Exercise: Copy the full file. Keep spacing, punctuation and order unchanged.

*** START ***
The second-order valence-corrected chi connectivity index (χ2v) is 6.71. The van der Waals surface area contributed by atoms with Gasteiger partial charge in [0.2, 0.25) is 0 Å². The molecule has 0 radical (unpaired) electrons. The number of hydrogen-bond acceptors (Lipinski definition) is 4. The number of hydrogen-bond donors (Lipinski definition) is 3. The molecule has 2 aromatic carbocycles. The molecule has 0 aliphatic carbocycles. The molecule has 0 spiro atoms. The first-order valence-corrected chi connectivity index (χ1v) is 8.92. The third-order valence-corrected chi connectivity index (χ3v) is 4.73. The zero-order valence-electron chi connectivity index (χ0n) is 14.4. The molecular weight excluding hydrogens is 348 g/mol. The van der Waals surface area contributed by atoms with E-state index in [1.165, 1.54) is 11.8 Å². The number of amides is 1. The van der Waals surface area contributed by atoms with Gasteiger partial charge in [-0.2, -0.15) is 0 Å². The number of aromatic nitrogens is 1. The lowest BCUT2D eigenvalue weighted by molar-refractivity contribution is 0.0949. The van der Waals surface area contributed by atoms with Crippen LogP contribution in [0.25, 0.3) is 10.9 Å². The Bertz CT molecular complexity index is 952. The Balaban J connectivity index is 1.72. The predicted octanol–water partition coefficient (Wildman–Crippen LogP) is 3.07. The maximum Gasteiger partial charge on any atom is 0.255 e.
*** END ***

The second-order valence-corrected chi connectivity index (χ2v) is 6.71. The van der Waals surface area contributed by atoms with Gasteiger partial charge in [0.2, 0.25) is 0 Å². The molecule has 0 radical (unpaired) electrons. The number of hydrogen-bond acceptors (Lipinski definition) is 4. The number of hydrogen-bond donors (Lipinski definition) is 3. The molecule has 2 aromatic carbocycles. The molecule has 0 aliphatic carbocycles. The molecule has 0 spiro atoms. The first-order valence-corrected chi connectivity index (χ1v) is 8.92. The third-order valence-corrected chi connectivity index (χ3v) is 4.73. The zero-order valence-electron chi connectivity index (χ0n) is 14.4. The molecular weight excluding hydrogens is 348 g/mol. The van der Waals surface area contributed by atoms with E-state index in [1.165, 1.54) is 11.8 Å². The number of amides is 1. The van der Waals surface area contributed by atoms with Gasteiger partial charge in [-0.2, -0.15) is 0 Å². The number of aromatic nitrogens is 1. The lowest BCUT2D eigenvalue weighted by molar-refractivity contribution is 0.0949. The van der Waals surface area contributed by atoms with Crippen LogP contribution in [0.25, 0.3) is 10.9 Å². The Bertz CT molecular complexity index is 952. The Balaban J connectivity index is 1.72. The predicted octanol–water partition coefficient (Wildman–Crippen LogP) is 3.07. The maximum Gasteiger partial charge on any atom is 0.255 e.